The evidence of my denial of love surfaces in unsuspected places.  Recently I wrote a piece on “Possibilities,” the theme for our most recent writing group a few weeks ago. I awoke at 3:00 AM the day of our writing group gathering and wrote it in my stream of consciousness. It felt powerful at the time.

It built off my experience of reading Caring Bridge blog entries of a friend of mine who, as it turned out, would be having lung surgery at the very time we would be meeting in our writing group.  My piece meandered, but concluded with a spontaneous sentence confessing my love for my friend.

During coffee time later that morning I read the piece to Pat. When I got to the last sentence, uncontrollably, tears welled up in my eyes.  And in Pat’s. At the time I was embarrassed and attempted to numb myself down in the moment to arrest such a display of emotions. “Sure glad I read this to you before reading this in the group!” I blurted out.  As if such an out-of-control display would a worst possible occurrence in our writing group, a group I have belonged to for over 10 years.

But knowing my potential for tears mattered not. I was the last of our six to read. The others’ writings had been revealing and moving, as always. And, even forewarned, when I got to the last sentence of my writing again the tears came.  I did not know what to say.  It was too late to numb out my feelings in the moment. The others, of course, were touched deeply by this spontaneous arising of love in me. It was I alone who could not handle my emotions. (If you are interested in reading the piece, click here.)

But there is another dimension to this denial of love. Not only do I deny love arising spontaneously from within, I also deny love coming at me. My counseling/helper sessions are focused on this.

My Pathwork Lecture readings speak to me about this as well. Lecture 244 ¶31-34 (homework I myself created for a transformation class I assist in leading) invites me to look at a major fault in my life, mine being in this case denying love.  Picking this as my problem with which to wrestle, this Pathwork selection suggests two steps. The first step is to pose the question, “What, Gary, are the consequences of your denying (read “not trusting“) the love of God, the love of your friends, the benign Love of the Cosmos?” The answers come immediately. The consequences of my not trusting love is fear — in all its many forms: pervasive anxiety, nervousness, excessive effort at all that I do so as to earn my place in the cosmos, pushing ahead of the natural unfolding of things around me leading to disharmony and tension in groups with whom I work, a life out-of balance, a life without pleasure, peace, or sense of security, a life without deep emotional relationships. Huge price, Gary!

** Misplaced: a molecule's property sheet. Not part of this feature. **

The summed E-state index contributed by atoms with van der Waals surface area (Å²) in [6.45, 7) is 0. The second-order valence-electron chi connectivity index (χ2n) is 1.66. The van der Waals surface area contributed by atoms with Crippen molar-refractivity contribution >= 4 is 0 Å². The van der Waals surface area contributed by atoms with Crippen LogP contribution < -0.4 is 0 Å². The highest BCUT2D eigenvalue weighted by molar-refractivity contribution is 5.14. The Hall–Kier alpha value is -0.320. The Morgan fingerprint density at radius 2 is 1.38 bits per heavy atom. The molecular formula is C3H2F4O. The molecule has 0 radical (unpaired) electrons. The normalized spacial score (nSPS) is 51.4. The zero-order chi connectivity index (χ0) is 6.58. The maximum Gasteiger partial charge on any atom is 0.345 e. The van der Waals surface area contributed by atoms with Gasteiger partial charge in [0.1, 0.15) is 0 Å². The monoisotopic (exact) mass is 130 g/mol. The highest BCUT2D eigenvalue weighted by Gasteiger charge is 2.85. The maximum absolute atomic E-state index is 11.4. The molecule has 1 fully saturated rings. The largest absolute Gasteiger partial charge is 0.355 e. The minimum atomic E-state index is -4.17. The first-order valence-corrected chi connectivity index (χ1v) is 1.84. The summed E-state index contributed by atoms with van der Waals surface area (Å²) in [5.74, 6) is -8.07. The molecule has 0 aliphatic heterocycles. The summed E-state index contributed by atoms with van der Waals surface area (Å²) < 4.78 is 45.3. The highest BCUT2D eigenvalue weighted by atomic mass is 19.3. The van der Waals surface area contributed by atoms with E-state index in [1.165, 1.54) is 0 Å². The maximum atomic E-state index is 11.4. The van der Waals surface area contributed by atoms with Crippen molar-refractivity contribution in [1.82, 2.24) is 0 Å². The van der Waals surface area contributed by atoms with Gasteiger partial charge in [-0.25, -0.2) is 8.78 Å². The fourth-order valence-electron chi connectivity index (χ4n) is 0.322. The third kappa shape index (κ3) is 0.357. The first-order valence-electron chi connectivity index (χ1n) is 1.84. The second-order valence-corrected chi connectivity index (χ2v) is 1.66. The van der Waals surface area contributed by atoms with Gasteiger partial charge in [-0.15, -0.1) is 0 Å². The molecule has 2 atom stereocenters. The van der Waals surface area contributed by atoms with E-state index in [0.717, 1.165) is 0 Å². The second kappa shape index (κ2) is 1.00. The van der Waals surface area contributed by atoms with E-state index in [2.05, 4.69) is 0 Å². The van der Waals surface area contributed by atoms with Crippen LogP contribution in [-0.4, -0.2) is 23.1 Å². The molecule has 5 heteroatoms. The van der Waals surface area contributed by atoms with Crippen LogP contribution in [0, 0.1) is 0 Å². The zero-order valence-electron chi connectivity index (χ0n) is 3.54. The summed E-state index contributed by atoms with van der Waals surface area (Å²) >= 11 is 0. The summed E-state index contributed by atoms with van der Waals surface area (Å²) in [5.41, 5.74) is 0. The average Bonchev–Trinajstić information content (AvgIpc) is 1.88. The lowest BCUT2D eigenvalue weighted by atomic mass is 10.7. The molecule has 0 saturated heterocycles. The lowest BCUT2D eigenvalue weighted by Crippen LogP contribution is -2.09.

Right, huge price indeed. But even so I feel powerless to change. And the Lecture goes on to step 2. It reminds me that I cannot address such matters alone. I must seek help, Divine help, even help from Jesus Christ, ¶33 says. So now I am in a catch 22. The only way to come to trust the Love of God is to ask God, the God I am refusing to trust, or Jesus Christ, the one with whom I am struggling to relate, to help me. I feel cornered, trapped. Probably right where I am supposed to be.

Let’s see what happens next.  But until then I am, for whatever reason, at a deeper peace just having come to face this life-issue and written it out here for others to witness. I am at least no longer denying my denial! I am not unaware of my denial nor am I caught up in it, but rather, I am observing it, curious about it and curious as to where it became rooted in me. Perhaps this will lead to new choices. I smile at myself.  A relaxing moment, a moment somewhat free from the fear that is usually so ubiquitous in my life.